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Wednesday, February 21, 2024
<p>Senior Anton Sviskrkyi dives during the SEC Championship on Saturday, Feb. 18, 2023. </p>

Senior Anton Sviskrkyi dives during the SEC Championship on Saturday, Feb. 18, 2023.

As a wide-eyed 5-year-old boy, Anton Svirskyi didn’t wish for mere toys or games when he blew out his birthday candles. Instead, he hoped for something extraordinary — a gleaming gold medal.

Now, the determined 22-year-old diver is on a relentless pursuit to turn that childhood dream into reality as he aims to represent Ukraine at the Paris 2024 Olympics.

The All-American began his diving career at 4 years old in Zaporizhzhya, Ukraine. Growing up, he dabbled in various sports, from football to track and field, but the connection he formed with diving was unmatched. 

Svirskyi’s fondness for the sport started from his fear of heights. His parents pushed him into diving to help him face this fear, and as he got used to being up high, he fell in love with diving, he said. 

Fifteen years later, Svirskyi relocated to New Jersey with his family. He pursued track and field in high school and quickly caught the attention of Saint Peter’s University, which offered him an athletic scholarship. In his short stint as a track athlete, he claimed runner-up in the pole vault at the Yale Opener with a clearance of 3.85 meters. 

It wasn’t long before Svirskyi’s school discovered his diving strengths. He paused his track career and committed to diving at his school. 

Eager to advance in the sport, Svirskyi sought out the top-ranked Florida diving program and managed to get in. He sent a video of his work to diving head coach Bryan Gillooly, but it was clear his dives needed work.

“His dives were rough for sure,” Gillooly said. “But you could also see there was something else there. He did have some good fundamentals and something special there.”

What caught Gillooly’s attention wasn’t Svirskyi’s skill, it was his passion for the sport. 

“I could tell how genuine he was and how much he wanted it, how focused he was,” Gillolly said. “It matched what I wanted and how I approach the sport.”

Gillooly focused on helping him readjust to diving once Svirskyi joined the Gators. 

“It turned out his drive and ambition matched his talent,” the coach said. “It was just getting him back in the pool game — repetition, [becoming] one with the diving board, feeling his air awareness again.”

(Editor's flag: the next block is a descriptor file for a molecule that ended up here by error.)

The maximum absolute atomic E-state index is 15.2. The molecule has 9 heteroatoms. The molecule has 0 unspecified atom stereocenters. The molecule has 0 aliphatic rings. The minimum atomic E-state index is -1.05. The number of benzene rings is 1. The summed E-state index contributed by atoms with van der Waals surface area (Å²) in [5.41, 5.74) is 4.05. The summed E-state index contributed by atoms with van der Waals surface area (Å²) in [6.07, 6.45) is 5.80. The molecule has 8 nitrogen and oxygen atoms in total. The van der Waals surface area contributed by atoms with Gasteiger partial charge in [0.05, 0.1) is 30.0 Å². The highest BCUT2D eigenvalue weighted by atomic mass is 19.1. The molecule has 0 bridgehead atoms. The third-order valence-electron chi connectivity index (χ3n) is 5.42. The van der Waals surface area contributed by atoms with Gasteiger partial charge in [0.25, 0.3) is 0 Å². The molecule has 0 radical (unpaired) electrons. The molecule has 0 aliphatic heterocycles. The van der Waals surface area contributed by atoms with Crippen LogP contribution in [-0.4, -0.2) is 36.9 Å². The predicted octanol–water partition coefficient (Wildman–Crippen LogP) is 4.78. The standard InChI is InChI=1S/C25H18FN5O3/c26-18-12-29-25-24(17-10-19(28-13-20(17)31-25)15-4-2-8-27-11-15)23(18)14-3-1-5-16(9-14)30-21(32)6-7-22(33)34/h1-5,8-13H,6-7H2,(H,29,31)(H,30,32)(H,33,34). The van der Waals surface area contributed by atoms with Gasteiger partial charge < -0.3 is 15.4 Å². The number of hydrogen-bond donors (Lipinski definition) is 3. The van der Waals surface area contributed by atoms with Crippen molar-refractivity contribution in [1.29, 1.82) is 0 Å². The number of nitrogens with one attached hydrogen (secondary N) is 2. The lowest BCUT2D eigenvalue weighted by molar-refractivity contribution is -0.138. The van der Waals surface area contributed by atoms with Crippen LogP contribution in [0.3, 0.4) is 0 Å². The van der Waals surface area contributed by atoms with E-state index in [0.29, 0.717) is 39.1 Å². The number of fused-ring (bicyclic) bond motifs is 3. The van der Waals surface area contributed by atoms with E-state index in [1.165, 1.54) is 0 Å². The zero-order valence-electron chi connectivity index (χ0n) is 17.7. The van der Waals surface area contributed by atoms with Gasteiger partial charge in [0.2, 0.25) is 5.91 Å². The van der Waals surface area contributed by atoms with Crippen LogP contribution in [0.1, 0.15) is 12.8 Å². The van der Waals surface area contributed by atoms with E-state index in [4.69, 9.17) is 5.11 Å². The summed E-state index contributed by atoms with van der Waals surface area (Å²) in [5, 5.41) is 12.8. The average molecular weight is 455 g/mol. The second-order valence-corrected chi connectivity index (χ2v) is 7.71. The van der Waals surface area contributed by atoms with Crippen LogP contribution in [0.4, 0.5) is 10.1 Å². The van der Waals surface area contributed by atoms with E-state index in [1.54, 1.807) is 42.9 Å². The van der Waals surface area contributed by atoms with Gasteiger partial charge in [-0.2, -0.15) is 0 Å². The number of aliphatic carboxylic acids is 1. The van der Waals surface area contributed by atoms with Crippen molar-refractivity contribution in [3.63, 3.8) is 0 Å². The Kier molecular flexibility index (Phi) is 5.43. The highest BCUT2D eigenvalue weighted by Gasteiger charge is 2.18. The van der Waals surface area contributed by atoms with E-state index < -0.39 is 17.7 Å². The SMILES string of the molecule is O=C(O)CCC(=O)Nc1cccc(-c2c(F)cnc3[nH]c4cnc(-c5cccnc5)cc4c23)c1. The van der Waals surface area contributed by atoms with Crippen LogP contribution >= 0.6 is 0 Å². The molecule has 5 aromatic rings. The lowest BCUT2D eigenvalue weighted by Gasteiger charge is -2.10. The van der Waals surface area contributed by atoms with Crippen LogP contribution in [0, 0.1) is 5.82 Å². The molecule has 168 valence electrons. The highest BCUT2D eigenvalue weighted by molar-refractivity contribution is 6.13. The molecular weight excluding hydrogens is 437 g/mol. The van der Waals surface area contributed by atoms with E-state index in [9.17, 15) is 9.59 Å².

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Svirskyi’s perseverance paid off. He achieved second- and third-place finishes in his first regular season, and the following year, he secured a spot in the NCAA Championship to earn All-American honors. 

Given the diver’s accolades, it came as no surprise to Gillooly when the head of the Ukrainian Federation approached him to work with Svirskyi for the upcoming Olympic competition. 

“For them to approach me to take an interest in him … meant something to me,” he said. “He should be very proud of himself that they're looking to bring him on. He worked really hard to get there.” 

Svirskyi seized the opportunity and participated in a national training camp in Germany months later to prepare him for the preliminary Olympics qualifications. 

“It was diving-oriented, nothing else,” Svirskyi said about the camp. “I lived in the pool.” 

The diver’s path to the international competition starts with the Ukrainian nationals. The camp was designed to prepare him for this challenge, and he feels confident in his abilities. 

“After going to Germany and spending time with the coaches, they said I do have a good shot of going for three meter springboard,” he said. “So we’re kind of focusing on that right now here in college.” 

To Svirskyi, the opportunity to compete in the Olympics and represent Ukraine was a dream come true, particularly during the Russia-Ukrainian war. 

“Especially in a difficult time like this, with Ukraine representing the country on a global stage, hopefully [I can] bring some good light to the country and the name of it,” he said. 

He’s grateful for the responsibility to honor both his country and school, even if he doesn't advance beyond the Ukrainian nationals. Svirskyi views his journey as a testament to his dedication and effort.“It is always a huge privilege to represent something bigger than yourself,” he said. “A country you're born in and raised in… representing Ukraine is a huge honor, as well as representing the University of Florida.”

Elizabeth Perez, a former Gator diver, witnessed Svirskyi's progress firsthand during his early days in Florida diving.

“I remember the beginning, it was really rough for him,” Perez said. “Because he didn't know how to do some dives.” 

Svirskyi worked diligently with Gillooly to address his weaknesses, refining his technique and strengthening his tougher areas. Even on harder days, his commitment never wavered.“He has beautiful technique, beautiful form — he has everything,” she said. “He’s an amazing athlete.” 

Contact Krisha Sanghavi at ksanghavi@alligator.org. Follow her on Twitter @krishasang.


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Krisha Sanghavi

Krisha Sanghavi is a third-year public relations and economics major. In her free time, she loves cheering on Miami sports teams and spending time with her friends.


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